SoPHIA interviewed Lena Bäcklin, former Chairwoman of the Board of the Jamtli Museum in Östersund County, Sweden. The Museum is one of the case studies selected by SoPHIA for testing of heritage impact assessment draft model.
Good morning Lena, thank you for this interview. Could you briefly present the Jamli Museum and its context?
The museum was founded in 1912 by local heritage organizations, mainly in the city of Östersund. Today, the County has approximately 130 thousand inhabitants but, back in the days, there weren’t as many people living here. Östersund has always been the only town in the County, and still is. The County covers about 12% of Sweden’s territory, so it is very sparsely populated and that is a challenge for both the Jamtli Museum and Foundation. The Jamtli Museum was in the outskirts of the town of Östersund but, today, it is a part of its centre. In 1974 the Foundation Jamtli Museum was set-up and two more actors joined: the municipality of Östersund and Jämtland County. In 1994 we became a Foundation with a public-private partnership.
Since the mid80s, the museum has tried to make a stand for living history, with actors and staff placed in the open-air museum and it has been quite a success. We were the first museum in Sweden to adapt to this, then it has spread to the rest of the country. In 2013 we were nominated ‘Museum of the Year’ in Sweden and we were very proud! The Museum has permanent and temporary exhibitions, and national art, also temporary. In the open-air section there are permanent and temporary exhibitions and activities.
The Jamtli Museum has grown quite a lot and, in the last ten to fifteen years, has developed into quite a success story, by regionalizing and thinking outside the box but also because of our ambition to reach out and bring Europe to our small County in the north of Sweden where people did not really want to be part of the European Union back in the days. But today a lot of work has been made. People values about what the EU has changed. Today is not like “stop here, we have a border in Jämtland County”. We also are interested in EU issues, policies and projects for regional development. Talking about impacts… It has been very exciting to be in member of the Board.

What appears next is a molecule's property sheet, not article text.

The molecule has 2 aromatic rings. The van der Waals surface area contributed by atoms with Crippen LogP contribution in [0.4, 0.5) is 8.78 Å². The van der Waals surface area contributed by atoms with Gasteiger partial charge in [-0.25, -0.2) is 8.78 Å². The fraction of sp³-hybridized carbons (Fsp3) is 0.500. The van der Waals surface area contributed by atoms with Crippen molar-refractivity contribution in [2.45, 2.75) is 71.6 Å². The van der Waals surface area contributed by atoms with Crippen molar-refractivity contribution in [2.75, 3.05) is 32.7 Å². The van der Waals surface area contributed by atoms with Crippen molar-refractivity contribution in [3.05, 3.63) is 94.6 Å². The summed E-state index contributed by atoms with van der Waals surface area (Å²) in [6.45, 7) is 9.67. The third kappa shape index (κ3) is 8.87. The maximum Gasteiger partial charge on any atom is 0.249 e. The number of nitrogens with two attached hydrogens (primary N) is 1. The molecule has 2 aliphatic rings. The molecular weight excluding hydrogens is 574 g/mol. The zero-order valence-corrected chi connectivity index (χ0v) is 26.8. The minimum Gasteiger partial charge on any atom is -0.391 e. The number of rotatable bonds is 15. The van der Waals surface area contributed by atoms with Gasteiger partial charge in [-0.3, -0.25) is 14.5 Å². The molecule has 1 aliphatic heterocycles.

How can one construct a dialogue between museums and society? Or between the Jamtli Museum and the residents of Östersund?
The dialogue is mainly with organizations and companies questioning what kind of dialogue we could have to strengthen both the Municipality and the County. Individually, dialogue happens mainly when citizens come to the Museum and interact with the staff, and of course through surveys.
Do you agree that cultural heritage sites, practices and programmes can produce cultural, social, economic and environmental impacts?
Yes, I agree. I think Jamtli is an underestimated actor in this sense and underused many times. The knowledge and power of the Museum and its staff touch extraordinary competences, in the sense that it does not just stay in history but also goes forward from history; this is often undervalued. First of all, its social impact is very important. We have many programmes and projects for inclusion, also together with the Region and the Health Care Department. For example, with them we developed a project for people with dementia: taking our small groups to the open-air museum, so they could have a social arena. Moreover, I am very proud of a project which took place in 2015 during the big refugee crisis. We had over 100 thousand refuges knocking at the door of Sweden. Together with the Östersund Municipality, we built housing for refugees. We did not have the funds ourselves but, in partnership with Östersund, the housing company and us, we made it! Not only they came to live here, but also regular Swedish people and families. They all could enjoy the new open-air museum and be part of projects for history and documentation. I hope there will be assessments to show the impact of this: even if it did not involve a large number of people, it was like a signal to follow and expand our identity as a museum.